Deputy mayor of Rome Mauro Cutrufo was in Tokyo for a special Italian cultural day with deeper meaning for Italy-Japan relations. He came to say he was sorry.
If you wanted to make an apology on behalf of your city, would it include some of the world’s best opera singers, fine wine and Italian cuisine? As apologies go, this was certainly impressive.
The back story involves a Japanese tourist, Mr. Yamada, who made international headlines when he was slapped with an extortionate ¥90,000 restaurant bill while visiting the Italian capital last year. After paying the bill he contacted the Roman police to file a report before returning to Japan.
The incident made international news headlines and tarnished the once good reputation of the Italian capital among international travellers.
But what made the story even more interesting was Mr. Yamada’s refusal to return to Rome free of charge so that the authorities could formally apologize. He claimed that he made this decision not because he dislikes Italy, but because he thought it unfair that his trip be paid for by Italian tax payers. He commented that he would like to return to the country again, but at his own expense. Mr. Yamada’s continued honesty and integrity showed the Italian tourism industry in an ever poorer light.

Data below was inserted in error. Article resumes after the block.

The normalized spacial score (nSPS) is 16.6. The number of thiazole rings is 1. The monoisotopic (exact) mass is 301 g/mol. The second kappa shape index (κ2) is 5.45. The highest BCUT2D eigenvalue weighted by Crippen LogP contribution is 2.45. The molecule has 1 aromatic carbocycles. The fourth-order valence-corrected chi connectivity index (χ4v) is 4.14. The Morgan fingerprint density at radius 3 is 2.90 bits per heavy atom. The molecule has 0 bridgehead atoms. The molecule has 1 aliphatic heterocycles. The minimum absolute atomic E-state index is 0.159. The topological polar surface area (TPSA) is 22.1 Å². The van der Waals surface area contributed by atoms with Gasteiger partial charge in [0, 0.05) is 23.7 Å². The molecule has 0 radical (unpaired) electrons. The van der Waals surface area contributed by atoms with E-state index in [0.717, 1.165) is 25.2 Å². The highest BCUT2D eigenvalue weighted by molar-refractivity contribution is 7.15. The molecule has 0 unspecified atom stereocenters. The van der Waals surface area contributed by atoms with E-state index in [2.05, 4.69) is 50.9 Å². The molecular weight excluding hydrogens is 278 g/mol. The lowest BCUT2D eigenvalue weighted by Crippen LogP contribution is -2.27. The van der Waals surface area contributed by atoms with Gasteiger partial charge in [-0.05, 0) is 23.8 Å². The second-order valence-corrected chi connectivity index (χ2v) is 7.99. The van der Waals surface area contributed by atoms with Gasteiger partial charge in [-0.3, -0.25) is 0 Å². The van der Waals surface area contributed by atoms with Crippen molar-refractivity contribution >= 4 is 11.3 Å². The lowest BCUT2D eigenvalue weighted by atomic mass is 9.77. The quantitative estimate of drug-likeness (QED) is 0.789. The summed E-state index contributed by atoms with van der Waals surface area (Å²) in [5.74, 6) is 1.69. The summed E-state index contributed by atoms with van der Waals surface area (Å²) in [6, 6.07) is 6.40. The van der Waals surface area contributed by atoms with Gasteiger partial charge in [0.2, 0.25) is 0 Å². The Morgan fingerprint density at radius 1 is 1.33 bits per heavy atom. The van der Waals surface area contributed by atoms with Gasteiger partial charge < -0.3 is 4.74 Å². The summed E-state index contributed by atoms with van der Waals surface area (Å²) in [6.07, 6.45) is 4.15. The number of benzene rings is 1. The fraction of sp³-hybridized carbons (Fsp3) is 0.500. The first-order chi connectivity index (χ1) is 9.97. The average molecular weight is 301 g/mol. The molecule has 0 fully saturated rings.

So in order to resolve the incident once and for all, the deputy mayor of Rome met Mr. Yamada and international TV crews at Napule Italian restaurant in Roppongi last week.
As a way of a friendly apology, a special dinner was set up to bring the two countries together. Members of the public were treated to wonderful free performances by leading Italian opera singers at Midtown’s Canopy Square before the special press luncheon.
The atmosphere was friendly, and to show good will Mr. Yamada accepted a gift and shook hands with the deputy mayor before toasting the occasion.
As a final humorous gesture, Mr. Yamada was handed a phoney bill from the Roppongi restaurant—this time for one million yen. Luckily he had put the original incident behind him and was able to laugh at the joke.
Mr. Cutrufo, a prominent businessman and public official, was keen to promote his city. He stressed that most tourists know Rome only for it’s great history, but the modern city has big plans as well, including new rail links, a Formula 1 track, and the Mediterranean Aquarium, set to be the world’s largest.
The Italian officials certainly put on an impressive show and clearly care about Japanese-Italian relations. Mr. Yamada looked happy as he left the event, and at least his cash was safe this time.
All Photos © Weekender Magazine